The ‘golden years’ for Bollywood films are often cited as the 60s and 70s and The Bombay Royale mix these old songs in Hindi and Bengali with newer material they have written themselves (and including some English lyrics) inspired by these classic masterpieces.
In fact “You Me Bullets Love” features eight original numbers and two re-workings of almost forgotten Bollywood production numbers (the other is "Sote Sote Adhi Raat").
"heavy retro vibe ... that - bizarrely - makes it sound very fresh and bang-up-to-date!"
There’s a heavy retro vibe to the album that - bizarrely - makes it sound very fresh and bang-up-to-date! (obviously some weird tear in the time-space fabric…).
For instance the opening track “Monkey Fight Snake” features massed brass, swirling organs, siren-like vocals and sarangi in the background, sub-Spaghetti Western blaring trumpet (Spaghetti Eastern anyone?) and wouldn’t sound out of place in some kind of drug-induced, trippy dream-sequence scene from The Avengers (the 1960s British series with the bowler-hatted, brolly-wielding Steed, not the Hollywood Marvel heroes one!).
Conversely the title track is drenched in surf music, sort of 'Tarantino goes to Mumbai' (or is it India comes to South Melbourne Beach?).
At times the whole album sounds as if someone’s taken a giant cocktail shaker and thrown in some vintage 50s, 60s and 70s Bombay kitsch, a shot of James Bond, a gaggle of Go-Go girls, two slices of Eddie Cochran and Gene Vincent, a pinch of Massive Attack, the serried ranks of saxophones, trumpets and trombones, a veritable forest of violins and yards and yards of orange, pink and turquoise silk, and then recorded the whole lot via the audio-equivalent of a Kodak Instamatic shot through a Dub filter. Someone with more knowledge of Hindi music would probably be able to pick up on the Bollywood strands better than me, but that’s about as near as I can get to it at the moment!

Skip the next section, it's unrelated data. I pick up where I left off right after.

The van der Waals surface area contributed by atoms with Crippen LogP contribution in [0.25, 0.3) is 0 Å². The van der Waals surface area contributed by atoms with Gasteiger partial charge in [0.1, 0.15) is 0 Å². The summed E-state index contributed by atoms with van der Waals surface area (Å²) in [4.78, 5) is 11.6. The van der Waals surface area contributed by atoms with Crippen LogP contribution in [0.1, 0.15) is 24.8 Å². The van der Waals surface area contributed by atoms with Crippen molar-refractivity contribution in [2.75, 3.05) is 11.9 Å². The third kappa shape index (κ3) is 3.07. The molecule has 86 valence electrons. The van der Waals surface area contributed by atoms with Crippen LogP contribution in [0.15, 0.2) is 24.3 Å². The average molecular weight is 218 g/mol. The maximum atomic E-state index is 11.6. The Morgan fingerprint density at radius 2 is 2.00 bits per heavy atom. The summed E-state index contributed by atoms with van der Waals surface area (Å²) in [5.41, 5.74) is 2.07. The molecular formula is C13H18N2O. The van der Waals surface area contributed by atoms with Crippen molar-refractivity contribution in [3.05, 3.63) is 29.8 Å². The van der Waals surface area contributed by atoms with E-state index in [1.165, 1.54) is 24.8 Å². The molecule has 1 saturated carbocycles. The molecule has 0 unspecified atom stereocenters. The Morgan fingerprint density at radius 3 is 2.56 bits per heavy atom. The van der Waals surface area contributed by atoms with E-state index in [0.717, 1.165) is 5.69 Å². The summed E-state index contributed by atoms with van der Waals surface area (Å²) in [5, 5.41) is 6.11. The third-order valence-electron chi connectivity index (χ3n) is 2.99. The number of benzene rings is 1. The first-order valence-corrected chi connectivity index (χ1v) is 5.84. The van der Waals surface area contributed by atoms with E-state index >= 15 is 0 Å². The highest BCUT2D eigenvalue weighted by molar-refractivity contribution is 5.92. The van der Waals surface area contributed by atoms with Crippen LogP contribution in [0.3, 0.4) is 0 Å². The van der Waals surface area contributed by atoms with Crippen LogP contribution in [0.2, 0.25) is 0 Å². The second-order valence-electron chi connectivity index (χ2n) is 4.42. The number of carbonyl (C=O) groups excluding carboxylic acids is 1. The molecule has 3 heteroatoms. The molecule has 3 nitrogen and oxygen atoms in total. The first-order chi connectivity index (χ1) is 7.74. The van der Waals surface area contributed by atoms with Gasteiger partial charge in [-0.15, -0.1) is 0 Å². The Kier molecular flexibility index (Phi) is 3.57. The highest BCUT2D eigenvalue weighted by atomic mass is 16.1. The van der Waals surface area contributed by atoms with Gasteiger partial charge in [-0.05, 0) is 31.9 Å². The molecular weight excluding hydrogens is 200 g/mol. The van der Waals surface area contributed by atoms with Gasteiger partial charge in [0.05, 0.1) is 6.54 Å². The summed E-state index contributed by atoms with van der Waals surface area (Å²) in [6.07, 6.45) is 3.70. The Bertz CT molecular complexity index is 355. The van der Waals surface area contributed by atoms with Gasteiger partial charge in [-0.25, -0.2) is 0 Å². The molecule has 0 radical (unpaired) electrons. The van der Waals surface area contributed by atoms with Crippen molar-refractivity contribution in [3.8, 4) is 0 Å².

The Australian papers have described it as being “where A R Rahman and Ennio Morricone converge, where Slumdog Millionaire meets Goldfinger head on, with Quentin Tarantino and Indiana Jones lurking in the corner”.
Now, what’s really weird is that description has some parallels with my preceding paragraph; weird because I deliberately make a point of NOT reading Press Releases or other people’s reviews until after I’ve written my own - so as not to be influenced by anyone else in the initial stage . . .
I just happened to consult the band’s Press Release to check the singers names and spotted the above quote.
Well, I must be doing something right! Ha ha! Just noticed they also use the words ‘surf’ and ‘spaghetti’ too in another part of it. As I always say: ‘Mate Grinds Link Athike’…
Incidentally the vocalists are Parvyn Kaur Singh and Shourov Bhattacharya. The MD is Andy Williamson.
It’s a really fun album. A lot of it is, I’m sure, very tongue-in-cheek, but then again so is much of Bollywood, and it plays with all those elements of East meets West meets East again (and in the case of Australia, South).
So, if you like Bollywood music, or surf music, or the 60s, or trippy music, or just have a predeliction for multicoloured kitsch and musical cheese to let your hair down to and shake your thang, then book yourself a night at The Bombay Royale.
The album was released this week and the website link for The Bombay Royale is:
There's also a groovy video of the title track here:
"highly polished album"
As a real contrast comes the all-girl outfit, Katzenjammer from Norway and their highly polished album “A Kiss Before You Go” (Propellor Recordings - released May 2012).
The whole album is sung in English and comes across as an uplifting blend of pop, folk, acoustic, country, bluegrass and rhythm’n’blues, a sprinkle of balladry, whimsy, acapella and rock, and all laced through with a healthy dose of idiosyncratic eccentricity and sonic cabaret theatricality.
"enough singalong lyrics to keep you going all through the summer"
However, it is also all bound together with very credible pop production values, accessible melodies and enough singalong lyrics to keep you going all through this summer’s festival season (especially the tracks “Rock-Paper-Scissors” and “I Will Dance When I Walk Away”).
I must admit, I was slightly dubious as to whether or not I’d like Katzenjammer at first, since their music is far more ‘poppy’ than I’m used to writing about or even listening to, but a bit of suspended disbelief paid dividends and I’m now quite happy to recommend them.